They Can’t All Be Winners

By Beacon Staff

Elton John is returning for an encore performance in Missoula in April. All those people who were irate after waiting in line for naught to see him get another chance to land tickets to the “Rocket Man: Number Ones” tour. If the name of the show is any indication, I’m assuming Elton will, once again, stick to his staples. If he digs deeper into his archives for his second western Montana performance, it’s bound to get weird.

Elton has recorded dozens of albums. He’s touted as one of the most important musicians of his era, with which it’s hard to disagree. But being such a prolific recording artist comes with some consequences, such as the 1986 album Leather Jackets, which music magazine Blender gave one star and said, “John’s voice (is) so shot that before long, he would require surgery,” or 1985’s Ice on Fire, which Rolling Stone called “distant and heavy-handed, as if he were striking the keys with mallets.”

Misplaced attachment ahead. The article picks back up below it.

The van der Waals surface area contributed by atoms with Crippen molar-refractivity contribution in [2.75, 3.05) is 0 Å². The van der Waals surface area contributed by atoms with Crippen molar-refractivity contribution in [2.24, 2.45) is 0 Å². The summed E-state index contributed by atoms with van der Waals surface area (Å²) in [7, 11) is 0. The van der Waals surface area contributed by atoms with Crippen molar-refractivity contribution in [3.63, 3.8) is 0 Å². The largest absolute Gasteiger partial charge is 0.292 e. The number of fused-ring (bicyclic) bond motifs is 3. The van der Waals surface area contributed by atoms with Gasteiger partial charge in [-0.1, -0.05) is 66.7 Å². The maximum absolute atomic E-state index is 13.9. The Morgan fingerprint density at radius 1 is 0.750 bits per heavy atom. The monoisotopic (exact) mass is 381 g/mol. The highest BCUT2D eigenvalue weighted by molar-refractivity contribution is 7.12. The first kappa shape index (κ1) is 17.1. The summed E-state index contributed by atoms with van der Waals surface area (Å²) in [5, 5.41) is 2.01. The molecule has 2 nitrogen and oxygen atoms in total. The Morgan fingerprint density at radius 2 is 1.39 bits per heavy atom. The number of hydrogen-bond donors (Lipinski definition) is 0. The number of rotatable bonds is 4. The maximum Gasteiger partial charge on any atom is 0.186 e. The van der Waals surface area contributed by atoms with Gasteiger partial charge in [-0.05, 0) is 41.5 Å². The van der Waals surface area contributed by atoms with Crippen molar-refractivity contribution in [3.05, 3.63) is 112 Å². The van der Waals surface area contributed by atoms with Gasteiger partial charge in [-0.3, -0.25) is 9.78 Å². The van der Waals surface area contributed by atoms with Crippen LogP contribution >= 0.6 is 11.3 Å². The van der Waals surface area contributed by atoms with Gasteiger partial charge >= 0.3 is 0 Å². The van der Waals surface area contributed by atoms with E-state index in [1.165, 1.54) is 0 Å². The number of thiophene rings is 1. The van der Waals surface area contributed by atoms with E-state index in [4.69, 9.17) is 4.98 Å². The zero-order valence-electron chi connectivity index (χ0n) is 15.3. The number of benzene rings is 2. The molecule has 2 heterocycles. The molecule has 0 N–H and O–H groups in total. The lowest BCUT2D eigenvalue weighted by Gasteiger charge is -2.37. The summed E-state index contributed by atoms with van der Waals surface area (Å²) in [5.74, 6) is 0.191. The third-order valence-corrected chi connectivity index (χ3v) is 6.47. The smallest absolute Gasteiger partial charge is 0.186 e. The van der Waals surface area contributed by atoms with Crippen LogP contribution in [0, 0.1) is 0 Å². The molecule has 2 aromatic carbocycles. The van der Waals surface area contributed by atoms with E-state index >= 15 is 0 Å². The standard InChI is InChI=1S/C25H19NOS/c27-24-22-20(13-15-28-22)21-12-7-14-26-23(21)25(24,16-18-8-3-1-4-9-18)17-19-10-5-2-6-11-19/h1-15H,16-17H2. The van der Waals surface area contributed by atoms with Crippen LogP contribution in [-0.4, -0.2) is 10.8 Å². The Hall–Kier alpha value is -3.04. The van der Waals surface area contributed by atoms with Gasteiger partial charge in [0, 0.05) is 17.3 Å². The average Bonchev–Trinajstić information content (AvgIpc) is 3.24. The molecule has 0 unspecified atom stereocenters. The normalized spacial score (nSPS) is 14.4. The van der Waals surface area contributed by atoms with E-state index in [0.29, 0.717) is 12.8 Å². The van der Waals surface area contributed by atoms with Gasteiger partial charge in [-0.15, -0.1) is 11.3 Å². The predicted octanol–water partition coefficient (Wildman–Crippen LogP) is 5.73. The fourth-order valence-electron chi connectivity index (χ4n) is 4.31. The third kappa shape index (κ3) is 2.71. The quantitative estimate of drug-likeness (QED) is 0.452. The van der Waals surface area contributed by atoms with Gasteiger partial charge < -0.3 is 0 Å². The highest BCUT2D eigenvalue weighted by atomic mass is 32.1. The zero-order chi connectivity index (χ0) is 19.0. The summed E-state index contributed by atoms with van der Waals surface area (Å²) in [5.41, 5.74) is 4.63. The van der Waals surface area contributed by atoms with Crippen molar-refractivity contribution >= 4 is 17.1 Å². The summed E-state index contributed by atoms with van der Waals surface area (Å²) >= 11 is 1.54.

Of course, there are the masterpieces, such as “Goodbye Yellow Brick Road.” Even those are a bit odd. On “Your Song,” for example, Elton belts, “If I was a sculptor. But then again, no.” And no one really knows what he’s talking about. The strong melody, however, overshadows our confusion.

It’s when he couples weird lyrics with weird synthesizers that things go awry. Or, worse, when he combines that with strange, half-naked, dancing bell hops. It makes you want to start chanting, “Candle In the Wind!”

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